SCOTTSDALE, Ariz. -- Availability is not the most exciting trait, but as the Rockies have learned the hard way, nothing good can happen without it. That's where right-hander Kyle Kendrick comes in.
Kendrick, 30, who spent the past eight seasons with the Phillies before signing with Colorado over the winter, will start Monday's Opening Day game at Milwaukee. But it's about more than one game.
Kendrick has spent his career at Philadelphia's Citizens Bank Park, a difficult place for pitchers, but he managed to start 30 or more games four times. After the Rockies gave starts to 15 pitchers last year, having a pitcher with just one trip to the disabled list -- for the last half of September 2013 with shoulder tendinitis -- is a step in the right direction. And pitching in front of a capable offense, Kendrick's dependability is a building block.
"I talked about that last year with some teammates: How many true aces are there?" Kendrick said. "Shoot, I pitched against a lot of aces, and we've won. Some guys have better stuff than others. But when it comes down to the game, you've got to battle. Find a way to win.
"I would love to throw zeros up every start for nine innings. That's awesome. But to be serious about it, I want to give our team a chance every start, be a leader in the clubhouse and on the field, and just win."
The Rockies believe Kendrick has the tools to survive and maybe even thrive.
Kendrick's fastball and cutter are ground-ball pitches, which served him well at Citizens Bank Park, where fly balls become home runs because of the tight dimensions. Early in Kendrick's career, then-Phillies pitching coach Rich Dubee worked with him to learn to change speeds, and the organization pushed him do so as he spent most of the 2009 season at Triple-A. The pitch now is a key weapon.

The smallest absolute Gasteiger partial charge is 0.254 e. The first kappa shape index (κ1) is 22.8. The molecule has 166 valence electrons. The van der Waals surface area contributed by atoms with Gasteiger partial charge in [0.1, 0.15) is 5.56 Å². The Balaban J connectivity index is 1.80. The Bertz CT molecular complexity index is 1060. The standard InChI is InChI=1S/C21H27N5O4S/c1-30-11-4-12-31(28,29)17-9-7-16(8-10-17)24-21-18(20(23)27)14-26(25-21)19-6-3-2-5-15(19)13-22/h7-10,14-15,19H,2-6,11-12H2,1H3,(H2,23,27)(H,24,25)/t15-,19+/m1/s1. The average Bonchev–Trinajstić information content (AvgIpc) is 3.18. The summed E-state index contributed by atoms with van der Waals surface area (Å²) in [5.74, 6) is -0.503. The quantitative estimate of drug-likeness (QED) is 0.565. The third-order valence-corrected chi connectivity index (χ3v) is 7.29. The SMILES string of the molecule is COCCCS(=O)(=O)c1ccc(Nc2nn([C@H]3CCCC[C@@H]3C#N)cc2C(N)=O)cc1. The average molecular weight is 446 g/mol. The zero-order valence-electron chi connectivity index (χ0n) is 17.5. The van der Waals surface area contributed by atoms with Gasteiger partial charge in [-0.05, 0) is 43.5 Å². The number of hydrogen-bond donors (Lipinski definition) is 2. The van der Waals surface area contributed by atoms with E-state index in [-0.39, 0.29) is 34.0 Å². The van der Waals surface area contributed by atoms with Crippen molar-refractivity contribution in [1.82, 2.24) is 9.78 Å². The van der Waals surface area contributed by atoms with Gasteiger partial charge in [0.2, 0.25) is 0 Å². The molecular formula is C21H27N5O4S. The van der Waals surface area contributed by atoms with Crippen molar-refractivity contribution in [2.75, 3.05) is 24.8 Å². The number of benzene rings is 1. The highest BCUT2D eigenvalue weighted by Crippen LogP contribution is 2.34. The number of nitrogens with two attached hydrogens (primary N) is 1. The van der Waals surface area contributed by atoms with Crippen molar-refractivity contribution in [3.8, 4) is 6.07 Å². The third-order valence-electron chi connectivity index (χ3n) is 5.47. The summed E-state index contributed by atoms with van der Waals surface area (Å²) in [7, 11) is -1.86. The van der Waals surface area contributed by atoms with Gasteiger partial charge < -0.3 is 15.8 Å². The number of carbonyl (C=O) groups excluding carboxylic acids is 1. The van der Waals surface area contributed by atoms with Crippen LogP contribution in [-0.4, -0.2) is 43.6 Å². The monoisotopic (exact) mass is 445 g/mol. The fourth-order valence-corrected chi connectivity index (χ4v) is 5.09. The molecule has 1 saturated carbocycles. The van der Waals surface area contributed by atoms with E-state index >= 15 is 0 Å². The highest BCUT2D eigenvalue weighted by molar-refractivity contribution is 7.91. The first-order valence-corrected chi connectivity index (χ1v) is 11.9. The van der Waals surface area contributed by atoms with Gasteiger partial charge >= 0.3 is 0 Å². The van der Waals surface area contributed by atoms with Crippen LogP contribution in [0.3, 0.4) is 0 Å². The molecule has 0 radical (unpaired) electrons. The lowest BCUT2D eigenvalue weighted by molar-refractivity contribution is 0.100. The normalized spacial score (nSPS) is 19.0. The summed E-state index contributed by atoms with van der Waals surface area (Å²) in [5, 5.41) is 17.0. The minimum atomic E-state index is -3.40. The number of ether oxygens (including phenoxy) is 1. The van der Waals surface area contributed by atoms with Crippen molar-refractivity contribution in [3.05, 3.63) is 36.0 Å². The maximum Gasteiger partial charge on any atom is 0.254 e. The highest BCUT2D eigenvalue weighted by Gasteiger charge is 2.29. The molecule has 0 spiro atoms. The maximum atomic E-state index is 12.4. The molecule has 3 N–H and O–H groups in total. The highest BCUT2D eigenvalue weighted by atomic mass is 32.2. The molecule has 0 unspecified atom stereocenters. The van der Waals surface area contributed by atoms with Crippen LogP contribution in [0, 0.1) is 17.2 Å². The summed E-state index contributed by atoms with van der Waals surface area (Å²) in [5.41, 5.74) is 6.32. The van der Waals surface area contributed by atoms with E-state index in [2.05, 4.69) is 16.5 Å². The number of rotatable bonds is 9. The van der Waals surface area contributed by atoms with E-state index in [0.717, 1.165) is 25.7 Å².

"He's more of a surgeon out there," Colorado manager Walt Weiss said.
Maybe the medical reference isn't the best, since too many visits to doctors and surgeons has been a major issue around here in recent years. There are questions now, even.
The Rockies' most accomplished pitcher, lefty Jorge De La Rosa, won't begin his season until he recovers from left groin tightness. Righty Tyler Chatwood won't be available until late in the season, if at all, as he recovers from Tommy John surgery. And the injury histories of key position players is voluminous. But as Spring Training closes, Kendrick sees what's possible.
Colorado hopes Kendrick's example can turn potential into reality. Until De La Rosa returns, Kendrick is by far the most experienced starter. He is joined in the rotation by righty Jordan Lyles and lefty Tyler Matzek, a pair of 24-year-olds. Matzek and righties Chad Bettis, Christian Bergman, Eddie Butler and Jon Gray all bring talent, but none has thrown a full Major League season.
"We're really talented, and obviously young," Kendrick said. "We hope Jorge can get back; there's a reason he's won so many games with the Rockies. Health is a key, but I'm looking to this as a starting group with a positive outlook."